New England Patriots: Running Backs Looking at Overhaul
The Patriots said hello to many new faces in the running back corps on draft day.
They didn’t say goodbye to the ones already there, but in essence, that’s what they were doing.
New England’s running back bunch had been among the more seasoned groups on the roster entering this offseason. Kevin Faulk has been the warrior, a Patriot since 1999. Sammy Morris has been there since 2007, and Fred Taylor, albeit a Patriot for only two years, has 13 years’ experience in the NFL.
The 2011 NFL draft is a sign that things are changing in the backfield. Stevan Ridley, out of LSU, and Shane Vereen, out of California, were selected. Twenty-six-year-old Danny Woodhead emerged as the top receiving back last year, while 25-year-old BenJarvus Green-Ellis became the team’s top rusher.
Suddenly, the spots that belonged to the reliable vets are tenuous, at best. There’s no guarantee that Faulk, a 34-year-old recovering from a torn ACL, returns to overtake Woodhead. Morris, a fullback these days in a game that has phased his kind out, is no longer under contract. Taylor has been hurt both years in Foxboro, and may retire.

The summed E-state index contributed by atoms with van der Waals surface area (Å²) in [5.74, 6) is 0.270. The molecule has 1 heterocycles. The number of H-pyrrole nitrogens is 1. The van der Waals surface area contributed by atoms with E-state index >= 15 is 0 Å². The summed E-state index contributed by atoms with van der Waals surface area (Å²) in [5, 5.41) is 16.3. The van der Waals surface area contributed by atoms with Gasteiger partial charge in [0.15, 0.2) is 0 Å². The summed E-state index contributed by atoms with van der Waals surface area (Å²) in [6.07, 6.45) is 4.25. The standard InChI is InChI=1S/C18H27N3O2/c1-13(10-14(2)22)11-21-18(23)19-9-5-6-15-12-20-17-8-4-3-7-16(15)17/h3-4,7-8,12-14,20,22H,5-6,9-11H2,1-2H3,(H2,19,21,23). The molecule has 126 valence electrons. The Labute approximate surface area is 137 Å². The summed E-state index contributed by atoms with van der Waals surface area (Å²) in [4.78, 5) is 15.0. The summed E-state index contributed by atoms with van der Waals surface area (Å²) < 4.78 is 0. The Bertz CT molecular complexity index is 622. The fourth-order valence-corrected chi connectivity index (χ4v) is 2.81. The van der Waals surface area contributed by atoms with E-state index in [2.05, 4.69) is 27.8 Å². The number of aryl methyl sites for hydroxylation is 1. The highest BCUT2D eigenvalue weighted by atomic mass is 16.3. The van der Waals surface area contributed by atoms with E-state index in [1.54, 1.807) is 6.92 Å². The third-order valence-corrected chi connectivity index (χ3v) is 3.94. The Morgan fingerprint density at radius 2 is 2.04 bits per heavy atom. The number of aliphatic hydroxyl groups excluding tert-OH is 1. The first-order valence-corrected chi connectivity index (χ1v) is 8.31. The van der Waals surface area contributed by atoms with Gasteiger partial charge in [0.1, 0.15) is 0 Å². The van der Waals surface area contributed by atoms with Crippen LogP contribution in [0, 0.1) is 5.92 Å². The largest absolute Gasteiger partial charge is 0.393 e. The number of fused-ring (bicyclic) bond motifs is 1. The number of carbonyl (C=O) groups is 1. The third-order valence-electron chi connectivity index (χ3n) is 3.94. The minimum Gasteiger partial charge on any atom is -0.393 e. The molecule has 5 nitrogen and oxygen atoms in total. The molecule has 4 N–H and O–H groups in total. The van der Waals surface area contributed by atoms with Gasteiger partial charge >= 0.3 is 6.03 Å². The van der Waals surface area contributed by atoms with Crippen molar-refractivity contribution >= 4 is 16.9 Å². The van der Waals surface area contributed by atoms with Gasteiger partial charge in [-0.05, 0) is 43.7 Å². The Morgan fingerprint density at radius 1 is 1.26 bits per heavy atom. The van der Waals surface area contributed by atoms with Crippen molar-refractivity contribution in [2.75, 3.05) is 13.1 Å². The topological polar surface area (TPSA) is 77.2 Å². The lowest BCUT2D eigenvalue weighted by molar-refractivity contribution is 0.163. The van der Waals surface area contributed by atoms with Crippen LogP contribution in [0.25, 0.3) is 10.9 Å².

The result on-field is a mood of urgency. The Faulk-Morris-Taylor combination could be gone. Vereen (a second-rounder) and Ridley (third) will be expected to contribute right away. Green-Ellis’ and Woodhead’s emergence takes the pressure off of the rookies, but the Patriots made those selections while picturing a deep backfield that takes form right away.
The result off field, however, is of a more sentimental nature. Faulk, whose age and injury situation could make the 2011 season Bill Belichick’s first without the jack-of-all-trades running back, was an emotional leader. Morris played hard during his healthy days in Foxboro. Taylor, while not a Patriots standout, has nonetheless been one of the league’s most consistent runners over the past 12 years.
Those accomplishments make the un-Patriot way of thinking so appealing. We want to give those guys a second chance. We want to see Taylor give it his all for one more season. We want to see Morris run defenders over again. We want to see Faulk in a Super Bowl one more time.
That’s not the way Belichick thinks. He can’t. He saw that the team was in great position and had a great chance to offset those losses. He took it.
That’s been a staple of the Belichick way since he took over as head coach in 2000. Cut ties with players a year too early, not too late. If the draft is any indication, he heeded that code again, even if it comes at the expense of one of New England’s model players and two respected veterans.
Youth expects to reign next year. Woodhead and Green-Ellis become the veterans. Ridley and Vereen will take the field, vying for the opportunity to carry the torch.
That’s how building a team goes. It’s harsh, and it’s natural for there to be casualties. As this year could end up showing, those casualties, unfortunately, can be anyone.
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